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Use the orders of magnitude you found in the previous problem to answer the following questions to within an order of magnitude. (a) How many electrons would it take to equal the mass of a proton? (b) How many Earths would it take to equal the mass of the Sun? (c) How many Earth–Moon distances would it take to cover the distance from Earth to the Sun? (d) How many Moon atmospheres would it take to equal the mass of Earth’s atmosphere? (e) How many moons would it take to equal the mass of Earth? (f) How many protons would it take to equal the mass of the Sun?

a. 10 3 ; b. 10 5 ; c. 10 2 ; d. 10 15 ; e. 10 2 ; f. 10 57

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For the remaining questions, you need to use [link] to obtain the necessary orders of magnitude of lengths, masses, and times.

Roughly how many heartbeats are there in a lifetime?

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A generation is about one-third of a lifetime. Approximately how many generations have passed since the year 0 AD?

10 2 generations

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Roughly how many times longer than the mean life of an extremely unstable atomic nucleus is the lifetime of a human?

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Calculate the approximate number of atoms in a bacterium. Assume the average mass of an atom in the bacterium is 10 times the mass of a proton.

10 11 atoms

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(a) Calculate the number of cells in a hummingbird assuming the mass of an average cell is 10 times the mass of a bacterium. (b) Making the same assumption, how many cells are there in a human?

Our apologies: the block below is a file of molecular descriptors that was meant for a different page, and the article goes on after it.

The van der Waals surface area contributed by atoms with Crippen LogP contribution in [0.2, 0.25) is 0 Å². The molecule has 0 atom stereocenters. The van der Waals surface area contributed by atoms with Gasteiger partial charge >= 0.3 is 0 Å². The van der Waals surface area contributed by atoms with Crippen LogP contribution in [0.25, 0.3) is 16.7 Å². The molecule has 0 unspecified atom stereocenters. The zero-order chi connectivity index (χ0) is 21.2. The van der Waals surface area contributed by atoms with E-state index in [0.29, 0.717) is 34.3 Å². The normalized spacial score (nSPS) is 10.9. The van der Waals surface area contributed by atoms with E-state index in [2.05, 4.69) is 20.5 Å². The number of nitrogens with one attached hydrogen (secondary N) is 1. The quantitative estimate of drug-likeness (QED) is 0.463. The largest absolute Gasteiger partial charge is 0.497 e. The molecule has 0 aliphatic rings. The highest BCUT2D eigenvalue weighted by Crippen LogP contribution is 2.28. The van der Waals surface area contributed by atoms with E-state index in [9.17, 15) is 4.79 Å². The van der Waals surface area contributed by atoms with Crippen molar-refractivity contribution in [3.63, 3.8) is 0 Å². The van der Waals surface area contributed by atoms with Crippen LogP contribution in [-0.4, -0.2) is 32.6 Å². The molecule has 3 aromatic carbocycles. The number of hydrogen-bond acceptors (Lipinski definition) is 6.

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Assuming one nerve impulse must end before another can begin, what is the maximum firing rate of a nerve in impulses per second?

10 3 nerve impulses/s

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About how many floating-point operations can a supercomputer perform each year?

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Roughly how many floating-point operations can a supercomputer perform in a human lifetime?

10 26 floating-point operations per human lifetime

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Questions & Answers

who is Newton?
John Reply
scientist
Jeevan
a scientist
Peter
that discovered law of motion
Peter
ok
John
but who is Isaac newton?
John
a postmodernist would say that he did not discover them, he made them up and they're not actually a reality in itself, but a mere construct by which we decided to observe the word around us
elo
how?
Qhoshe
what is a scalar quantity
Peter Reply
scalar: are quantity have numerical value
muslim
is that a better way in defining scalar quantity
Peter
thanks
muslim
upward force and downward force lift
adegboye Reply
upward force and downward force on lift
adegboye
hi
Etini
hi
elo
hy
Xander
Hello
Jux_dob
hi
Peter
Helo
Tobi
what's the answer? I can't get it
Rachel Reply
what is the question again?
Sallieu
What's this conversation?
Zareen
what is catenation? and give examples
sununu
what's the si unit of impulse
Iguh Reply
The Newton second (N•s)
Ethan
what is the s. I unit of current
Roland Reply
Amphere(A)
imam
thanks man
Roland
u r welcome
imam
the velocity of a boat related to water is 3i+4j and that of water related to earth is i-3j. what is the velocity of the boat relative to earth.If unit vector i and j represent 1km/hour east and north respectively
Pallavi Reply
what is head to tail rule?
kinza Reply
Explain Head to tail rule?
kinza
what is the guess theorem
Monu Reply
viva question and answer on practical youngs modulus by streching
Akash Reply
send me vvi que
rupesh
a car can cover a distance of 522km on 36 Liter's of petrol, how far can it travel on 14 liter of petrol.
Isaac
yoo the ans is 193
Joseph
whats a two dimensional force
Jimoh Reply
what are two dimensional force?
Ahmad
Where is Fourier Theorem?
Atul Reply
what is Boyle's law
Amoo Reply
Boyle's law state that the volume of a given mass of gas is inversely proportion to its pressure provided that temperature remains constant
Abe
how do I turn off push notifications on this crap app?
Huntergirl
what is the meaning of in.
CHUKWUMA Reply
In means natural logarithm
Elom
is dea graph for cancer caliper experiment using glass block?
Bako
identity of vectors?
Choudhry Reply
Practice Key Terms 5

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Source:  OpenStax, University physics volume 1. OpenStax CNX. Sep 19, 2016 Download for free at http://cnx.org/content/col12031/1.5